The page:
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    FOR IMMEDIATE RELEASE

    Contact:
    Julian Teixeira
    jteixeira@nclr.org
    (202) 776-1812

     

    Washington, D.C.—NCLR (National Council of La Raza) mourns the passing of Saul Solorzano, the President and longtime Executive Director of CARECEN (Central American Resource Center) in the District of Columbia.

    “Saul’s sudden and untimely passing is a profound loss to the community and to the city he loved so dearly. He was a fierce and dedicated champion for the Latino community both in Washington and in the nation. We will truly miss his wise counsel and support as one of the core leaders in NCLR’s Affiliate Network, especially in our ya es hora naturalization project and LEAP (Latino Empowerment and Advocacy Project) campaign,” stated Janet Murguía, NCLR President and CEO.

    “As one of the first generation of Central American organization leaders to come out of that community’s refugee movement of the 1980s, Saul recognized very early on the need for organizations such as CARECEN to expand their mission and work. Under his leadership, CARECEN evolved from a single-issue group to a highly respected institution serving the Latino community in a host of areas including housing, economic development, citizenship and legal services, and other social services,” Murguía continued.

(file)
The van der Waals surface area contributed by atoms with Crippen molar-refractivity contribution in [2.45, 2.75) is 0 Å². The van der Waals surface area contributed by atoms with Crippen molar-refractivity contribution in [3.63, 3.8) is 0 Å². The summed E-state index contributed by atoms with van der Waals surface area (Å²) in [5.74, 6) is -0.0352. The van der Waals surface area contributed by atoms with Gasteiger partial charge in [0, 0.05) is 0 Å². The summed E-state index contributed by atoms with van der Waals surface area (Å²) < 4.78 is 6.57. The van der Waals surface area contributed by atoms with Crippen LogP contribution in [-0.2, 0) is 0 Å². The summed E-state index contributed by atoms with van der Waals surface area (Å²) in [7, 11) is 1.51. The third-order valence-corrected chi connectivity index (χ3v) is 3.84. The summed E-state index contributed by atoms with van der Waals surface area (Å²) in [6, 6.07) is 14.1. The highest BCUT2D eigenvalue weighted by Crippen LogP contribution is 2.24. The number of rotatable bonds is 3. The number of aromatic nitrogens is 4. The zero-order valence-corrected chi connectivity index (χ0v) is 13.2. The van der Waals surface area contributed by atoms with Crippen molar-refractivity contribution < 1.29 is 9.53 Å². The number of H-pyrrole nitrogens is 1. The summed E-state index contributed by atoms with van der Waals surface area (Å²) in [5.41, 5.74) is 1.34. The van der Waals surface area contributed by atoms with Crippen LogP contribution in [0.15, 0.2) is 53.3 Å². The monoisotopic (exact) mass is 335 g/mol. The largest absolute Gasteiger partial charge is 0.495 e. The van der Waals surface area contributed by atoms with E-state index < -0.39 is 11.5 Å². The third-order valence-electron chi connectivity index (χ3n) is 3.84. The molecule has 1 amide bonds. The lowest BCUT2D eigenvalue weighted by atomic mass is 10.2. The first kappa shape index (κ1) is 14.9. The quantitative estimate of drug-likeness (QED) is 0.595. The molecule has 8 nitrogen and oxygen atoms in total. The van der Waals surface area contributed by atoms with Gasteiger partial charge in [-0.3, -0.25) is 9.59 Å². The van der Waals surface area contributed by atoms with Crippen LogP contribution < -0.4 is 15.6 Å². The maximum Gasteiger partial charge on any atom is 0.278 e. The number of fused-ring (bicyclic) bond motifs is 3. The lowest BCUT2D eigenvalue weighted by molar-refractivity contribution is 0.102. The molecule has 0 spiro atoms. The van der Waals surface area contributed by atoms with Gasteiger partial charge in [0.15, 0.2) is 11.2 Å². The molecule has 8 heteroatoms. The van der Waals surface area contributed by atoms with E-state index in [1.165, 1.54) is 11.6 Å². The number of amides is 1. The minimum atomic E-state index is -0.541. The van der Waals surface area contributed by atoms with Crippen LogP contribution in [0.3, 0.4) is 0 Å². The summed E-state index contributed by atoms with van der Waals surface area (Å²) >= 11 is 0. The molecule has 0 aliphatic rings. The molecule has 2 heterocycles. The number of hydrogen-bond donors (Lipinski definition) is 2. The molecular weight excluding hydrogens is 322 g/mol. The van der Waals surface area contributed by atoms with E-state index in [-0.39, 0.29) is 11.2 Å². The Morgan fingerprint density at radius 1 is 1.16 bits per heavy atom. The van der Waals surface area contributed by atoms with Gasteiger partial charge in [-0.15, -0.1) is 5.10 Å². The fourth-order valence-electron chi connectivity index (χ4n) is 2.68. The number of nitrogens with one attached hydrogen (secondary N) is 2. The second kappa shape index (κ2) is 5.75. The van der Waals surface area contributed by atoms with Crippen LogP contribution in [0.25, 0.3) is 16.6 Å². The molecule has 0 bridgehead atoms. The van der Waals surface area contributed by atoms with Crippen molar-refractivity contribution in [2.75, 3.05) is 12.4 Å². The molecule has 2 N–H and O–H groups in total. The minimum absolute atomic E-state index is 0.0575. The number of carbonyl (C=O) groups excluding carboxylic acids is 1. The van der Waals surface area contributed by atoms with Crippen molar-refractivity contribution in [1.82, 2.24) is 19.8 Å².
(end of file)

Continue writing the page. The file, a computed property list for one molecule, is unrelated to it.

“Saul was very proud of his roots as a Salvadoran refugee, but he also came to love the city he called home. He was a strong advocate for the people of Washington, even running for a D.C. City Council seat earlier this year because he wanted to give a voice to those who all too often don’t have one. Our thoughts and prayers are with his family, his many friends, and colleagues as we also grieve for a friend we lost much too soon,” Murguía concluded.

     

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    FOR IMMEDIATE RELEASE

    Contact:
    Julian Teixeira
    (202) 776-1812
    jteixeira@nclr.org


    Washington, D.C.—NCLR (National Council of La Raza) praised the announcement made by the Department of Homeland Security (DHS) regarding important steps that the agency will be taking to better focus immigration enforcement resources to enhance public safety. Like all law enforcement agencies, DHS has limited resources that should be used in the most effective way possible, and the process outlined today will allow the department to focus on community safety.


    “This is a significant acknowledgment by DHS that it needs a process in place to focus on the people it has stated are its enforcement priority—people who have committed serious crimes and who pose a grave threat to public safety. Focusing on the greatest threats is just plain common sense when it comes to law enforcement,” said Janet Murguía, NCLR President and CEO.


    DHS announced that it has created a process that includes an interagency team of senior leaders in DHS and Department of Justice (DOJ) who will review the current deportation caseload and identify low-priority cases that should be considered for an exercise of discretion. The agency will also provide guidance to prevent resources from being spent on low-priority cases.